A new report from ACT, the Iowa-based college admissions testing company, has mixed results for California, showing that the state’s 2016 high school graduates had greater interest in pursuing STEM-related college majors or career opportunities than the national average but minimal interest in teaching the subjects.
The ACT report, “The Condition of STEM 2016,” found that 53 percent of graduates in California expressed an interest in STEM majors or careers, compared with about 48 percent nationally.
Interest in STEM majors or careers was determined by the number of students who provided profile and survey information when they enrolled for the test. In the survey, the students picked subjects related to science or math from a list of 294 college majors and occupations as areas of future study and work. About 2.1 million students took the ACT test, including 127,225 in California.
California also had many more high school graduates who met its college readiness benchmark for math and science than the national average – 36 percent compared with 25 percent nationally.
Overall, ACT officials said, the performance of California graduates suggests that the state is making inroads in convincing more students that jobs await them in the fields of math and science.
“This is a really positive step for California,” said Steven Triplett, program director in ACT’s client partnerships division in charge of K-12 and STEM fields. “The number of students who have taken the ACT in California and who met the benchmarks has increased substantially over the past four years. This is really good for California.”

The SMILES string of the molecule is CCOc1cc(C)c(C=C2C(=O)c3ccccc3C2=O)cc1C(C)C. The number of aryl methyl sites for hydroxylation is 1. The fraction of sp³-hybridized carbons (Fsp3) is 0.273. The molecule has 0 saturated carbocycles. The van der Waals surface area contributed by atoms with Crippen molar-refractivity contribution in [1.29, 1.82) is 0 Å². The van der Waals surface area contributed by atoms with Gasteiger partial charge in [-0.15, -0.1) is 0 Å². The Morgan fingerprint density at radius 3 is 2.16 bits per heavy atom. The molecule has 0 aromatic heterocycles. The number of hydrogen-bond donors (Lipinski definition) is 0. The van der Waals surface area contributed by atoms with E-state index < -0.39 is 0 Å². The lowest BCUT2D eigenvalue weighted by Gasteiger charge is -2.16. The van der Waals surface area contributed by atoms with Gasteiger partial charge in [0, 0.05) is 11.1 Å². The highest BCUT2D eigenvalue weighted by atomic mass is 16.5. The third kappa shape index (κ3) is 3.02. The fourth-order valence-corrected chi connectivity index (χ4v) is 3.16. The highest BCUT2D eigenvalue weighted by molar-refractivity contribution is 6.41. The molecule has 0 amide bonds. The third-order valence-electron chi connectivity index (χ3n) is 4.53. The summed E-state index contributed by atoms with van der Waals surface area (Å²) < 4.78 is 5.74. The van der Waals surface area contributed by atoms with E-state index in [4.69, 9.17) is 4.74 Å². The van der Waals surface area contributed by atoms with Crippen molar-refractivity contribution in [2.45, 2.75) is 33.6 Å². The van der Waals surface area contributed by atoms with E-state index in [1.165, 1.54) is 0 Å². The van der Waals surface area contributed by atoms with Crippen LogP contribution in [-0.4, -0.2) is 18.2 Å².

California was one of 15 states that had an increase of 4 percent or more in students interested in STEM subjects since 2013. Massachusetts and Virginia had the largest increase in the number of students interested in STEM subjects, at 7 percent.
But the findings for California were not all positive.
The report said interest in teaching STEM subjects continues to be alarmingly low among high school graduates. Fewer than 1 percent who took the ACT – just 1,258 students – indicated an interest in teaching math or science, with only 64 of them in California. Three years ago, only 51 Californians among 1,241 students overall showed an interest.
Triplett said that rate underscores a disturbing trend across the country: the demand for science and math teachers is far outstripping the supply.
“The number of students who have taken the ACT in California and who met the benchmarks has increased substantially over the past four years. This is really good for California,” said Steven Triplett, program director in ACT’s client partnerships division in charge of K-12 and STEM fields.
In California, the number of credentials issued to new math and science teachers has declined over the past decade. In April, the California Commission on Teacher Credentialing said 1,119 math credentials were issued in the 2014-15 school year, the latest figures available. That’s down 8.4 percent from the 1,221 issued in the previous school year. There were 1,347 science credentials issued in 2014-15, 6 percent fewer than the year before.
The teacher shortage is hurting the ability of school districts to increase the number of girls and minorities pursuing careers in computer science, math and science, according to education experts in remarks to EdSource in recent months.
“I think we feel our role is to make people aware and look at the challenges out there, and how best to attack those issues in each state,” said Triplett about the lack of students interested in teaching.